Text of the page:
The News Courier in Athens, Alabama

January 2, 2013

Athens 1, statewide 59 on tickets for driving while texting

From staff, wire reports
For The News Courier

— A new law aimed at reducing the number of Alabama drivers distracted by text messaging has resulted in only 59 tickets statewide and only one in Athens.

The law, which passed in May but took effect Aug. 1, made texting while driving illegal in the state.

In the five months since its inception, Alabama state troopers have issued 59 citations. Athens Police have issued one.

Catching a driver in the act of texting makes enforcing the law difficult.

Alabama State Patrol officials say they issued the 59 citations, and they’ve heard of only seven citations written by other law enforcement agencies in the state, according to The Montgomery Advertiser.

“Most of the texting that I see is in city traffic,” said state trooper spokesman Sgt. Steve Jarrett. “Troopers patrol the rural parts of the state, outside of cities that have police protection. If a trooper sees violations in the city, he takes action. But typically they patrol outside cities in other parts of the state.”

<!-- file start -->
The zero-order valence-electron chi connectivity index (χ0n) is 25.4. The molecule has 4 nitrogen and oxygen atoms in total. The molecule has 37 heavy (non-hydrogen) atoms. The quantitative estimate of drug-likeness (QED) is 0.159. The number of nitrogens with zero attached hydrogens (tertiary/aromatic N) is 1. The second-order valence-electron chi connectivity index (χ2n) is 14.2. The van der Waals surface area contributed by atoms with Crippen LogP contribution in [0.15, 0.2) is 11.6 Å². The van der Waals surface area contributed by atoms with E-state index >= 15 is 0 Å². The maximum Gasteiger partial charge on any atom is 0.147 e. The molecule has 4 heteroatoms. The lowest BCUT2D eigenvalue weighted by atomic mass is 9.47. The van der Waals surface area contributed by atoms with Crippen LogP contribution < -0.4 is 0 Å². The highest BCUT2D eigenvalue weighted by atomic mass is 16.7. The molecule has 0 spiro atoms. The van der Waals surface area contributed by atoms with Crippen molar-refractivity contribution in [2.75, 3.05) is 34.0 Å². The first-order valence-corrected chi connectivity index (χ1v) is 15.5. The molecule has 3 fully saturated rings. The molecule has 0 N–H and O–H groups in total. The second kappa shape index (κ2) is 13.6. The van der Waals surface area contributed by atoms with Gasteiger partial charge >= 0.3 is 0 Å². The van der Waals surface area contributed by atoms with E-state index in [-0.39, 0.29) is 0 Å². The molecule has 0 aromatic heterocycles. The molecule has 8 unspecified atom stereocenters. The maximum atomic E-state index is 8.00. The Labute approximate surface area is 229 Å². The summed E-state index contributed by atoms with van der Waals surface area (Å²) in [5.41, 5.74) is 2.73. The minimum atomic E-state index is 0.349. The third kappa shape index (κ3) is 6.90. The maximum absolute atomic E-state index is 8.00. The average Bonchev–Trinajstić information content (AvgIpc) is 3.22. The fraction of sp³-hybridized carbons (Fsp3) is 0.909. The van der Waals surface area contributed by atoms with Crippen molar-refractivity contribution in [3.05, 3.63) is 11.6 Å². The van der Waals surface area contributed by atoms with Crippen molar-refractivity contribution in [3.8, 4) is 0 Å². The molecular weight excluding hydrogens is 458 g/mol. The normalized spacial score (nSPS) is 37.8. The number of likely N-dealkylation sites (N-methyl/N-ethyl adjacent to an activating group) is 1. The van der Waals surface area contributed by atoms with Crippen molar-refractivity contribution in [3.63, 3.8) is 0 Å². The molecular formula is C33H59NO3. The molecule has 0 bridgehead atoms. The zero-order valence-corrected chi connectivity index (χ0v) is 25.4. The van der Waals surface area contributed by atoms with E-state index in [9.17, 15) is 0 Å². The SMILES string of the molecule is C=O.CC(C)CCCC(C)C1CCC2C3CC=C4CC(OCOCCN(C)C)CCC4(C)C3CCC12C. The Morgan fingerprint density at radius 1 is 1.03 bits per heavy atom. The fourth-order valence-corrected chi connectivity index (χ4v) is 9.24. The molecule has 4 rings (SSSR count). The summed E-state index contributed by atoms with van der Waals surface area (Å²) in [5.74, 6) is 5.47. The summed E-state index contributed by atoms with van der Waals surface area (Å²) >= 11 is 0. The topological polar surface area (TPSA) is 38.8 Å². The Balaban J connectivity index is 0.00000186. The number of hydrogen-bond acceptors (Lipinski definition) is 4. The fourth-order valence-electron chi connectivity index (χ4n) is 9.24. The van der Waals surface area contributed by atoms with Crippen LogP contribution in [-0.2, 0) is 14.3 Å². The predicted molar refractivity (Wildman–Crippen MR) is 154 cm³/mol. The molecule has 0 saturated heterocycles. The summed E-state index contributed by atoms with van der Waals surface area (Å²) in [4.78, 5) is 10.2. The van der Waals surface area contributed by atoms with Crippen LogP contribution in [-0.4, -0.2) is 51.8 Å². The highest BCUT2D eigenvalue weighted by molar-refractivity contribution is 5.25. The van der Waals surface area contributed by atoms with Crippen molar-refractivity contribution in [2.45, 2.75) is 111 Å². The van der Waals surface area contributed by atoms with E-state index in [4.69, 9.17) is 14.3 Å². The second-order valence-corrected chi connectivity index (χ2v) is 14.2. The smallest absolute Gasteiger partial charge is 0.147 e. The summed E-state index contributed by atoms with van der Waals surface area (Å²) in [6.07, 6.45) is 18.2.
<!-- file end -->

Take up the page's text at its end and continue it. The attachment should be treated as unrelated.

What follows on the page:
Athens Police Department issued one citation for texting while driving in November. The 21-year-old driver was sentenced to serve 19 days in jail or pay a fine and court costs of $290. Athens Police said it is difficult to determine whether a driver is texting, in part, because when they see a police cruiser they stop.

Under the law, conviction on the charge results in a find of $25 for a first offense, $50 for a second and $75 for subsequent offenses. Each conviction results in a two-point penalty for a licensed driver.

Drivers are allowed under the law to send text messages through voice-activated software, while parked on the shoulder of a road in neutral or park, or to summon emergency services.

In 2009, the National Highway Traffic Safety Administration estimated distracted driving caused 15 deaths and 1,200 injuries per day, according to the Advertiser.

Republican Rep. Jim McClendon, R-Springville, proposed the bill that was signed into law by Gov. Robert Bentley.